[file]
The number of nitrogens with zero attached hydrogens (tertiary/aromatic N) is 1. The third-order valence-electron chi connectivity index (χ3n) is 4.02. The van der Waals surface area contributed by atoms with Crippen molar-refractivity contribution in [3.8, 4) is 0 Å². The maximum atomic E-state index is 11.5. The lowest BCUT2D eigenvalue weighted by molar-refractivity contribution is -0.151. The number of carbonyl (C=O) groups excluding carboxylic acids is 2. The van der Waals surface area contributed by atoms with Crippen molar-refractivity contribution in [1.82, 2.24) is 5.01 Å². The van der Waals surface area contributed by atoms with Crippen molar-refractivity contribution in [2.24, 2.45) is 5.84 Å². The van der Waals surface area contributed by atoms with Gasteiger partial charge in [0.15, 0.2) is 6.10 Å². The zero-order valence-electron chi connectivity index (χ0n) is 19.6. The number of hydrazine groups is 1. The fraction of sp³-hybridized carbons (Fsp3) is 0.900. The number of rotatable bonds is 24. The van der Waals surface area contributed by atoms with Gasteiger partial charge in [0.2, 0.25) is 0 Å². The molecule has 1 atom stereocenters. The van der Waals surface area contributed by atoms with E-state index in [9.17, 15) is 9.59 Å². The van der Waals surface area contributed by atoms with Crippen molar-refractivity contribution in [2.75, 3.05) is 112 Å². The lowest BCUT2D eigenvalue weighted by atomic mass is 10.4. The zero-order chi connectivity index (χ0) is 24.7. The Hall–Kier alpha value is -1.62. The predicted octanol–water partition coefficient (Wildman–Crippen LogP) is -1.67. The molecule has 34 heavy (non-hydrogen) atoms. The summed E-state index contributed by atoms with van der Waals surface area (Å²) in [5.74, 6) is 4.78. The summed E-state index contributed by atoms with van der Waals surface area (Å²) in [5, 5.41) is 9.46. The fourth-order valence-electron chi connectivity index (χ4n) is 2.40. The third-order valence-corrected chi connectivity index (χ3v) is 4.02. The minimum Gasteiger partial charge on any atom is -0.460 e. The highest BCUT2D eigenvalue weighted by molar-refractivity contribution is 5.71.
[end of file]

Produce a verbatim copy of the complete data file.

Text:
The number of nitrogens with zero attached hydrogens (tertiary/aromatic N) is 1. The third-order valence-electron chi connectivity index (χ3n) is 4.02. The van der Waals surface area contributed by atoms with Crippen molar-refractivity contribution in [3.8, 4) is 0 Å². The maximum atomic E-state index is 11.5. The lowest BCUT2D eigenvalue weighted by molar-refractivity contribution is -0.151. The number of carbonyl (C=O) groups excluding carboxylic acids is 2. The van der Waals surface area contributed by atoms with Crippen molar-refractivity contribution in [1.82, 2.24) is 5.01 Å². The van der Waals surface area contributed by atoms with Crippen molar-refractivity contribution in [2.24, 2.45) is 5.84 Å². The van der Waals surface area contributed by atoms with Gasteiger partial charge in [0.15, 0.2) is 6.10 Å². The zero-order valence-electron chi connectivity index (χ0n) is 19.6. The number of hydrazine groups is 1. The fraction of sp³-hybridized carbons (Fsp3) is 0.900. The number of rotatable bonds is 24. The van der Waals surface area contributed by atoms with Gasteiger partial charge in [0.2, 0.25) is 0 Å². The molecule has 1 atom stereocenters. The van der Waals surface area contributed by atoms with E-state index in [9.17, 15) is 9.59 Å². The van der Waals surface area contributed by atoms with Crippen molar-refractivity contribution in [2.75, 3.05) is 112 Å². The lowest BCUT2D eigenvalue weighted by atomic mass is 10.4. The zero-order chi connectivity index (χ0) is 24.7. The Hall–Kier alpha value is -1.62. The predicted octanol–water partition coefficient (Wildman–Crippen LogP) is -1.67. The molecule has 34 heavy (non-hydrogen) atoms. The summed E-state index contributed by atoms with van der Waals surface area (Å²) in [5.74, 6) is 4.78. The summed E-state index contributed by atoms with van der Waals surface area (Å²) in [5, 5.41) is 9.46. The fourth-order valence-electron chi connectivity index (χ4n) is 2.40. The third-order valence-corrected chi connectivity index (χ3v) is 4.02. The minimum Gasteiger partial charge on any atom is -0.460 e. The highest BCUT2D eigenvalue weighted by molar-refractivity contribution is 5.71.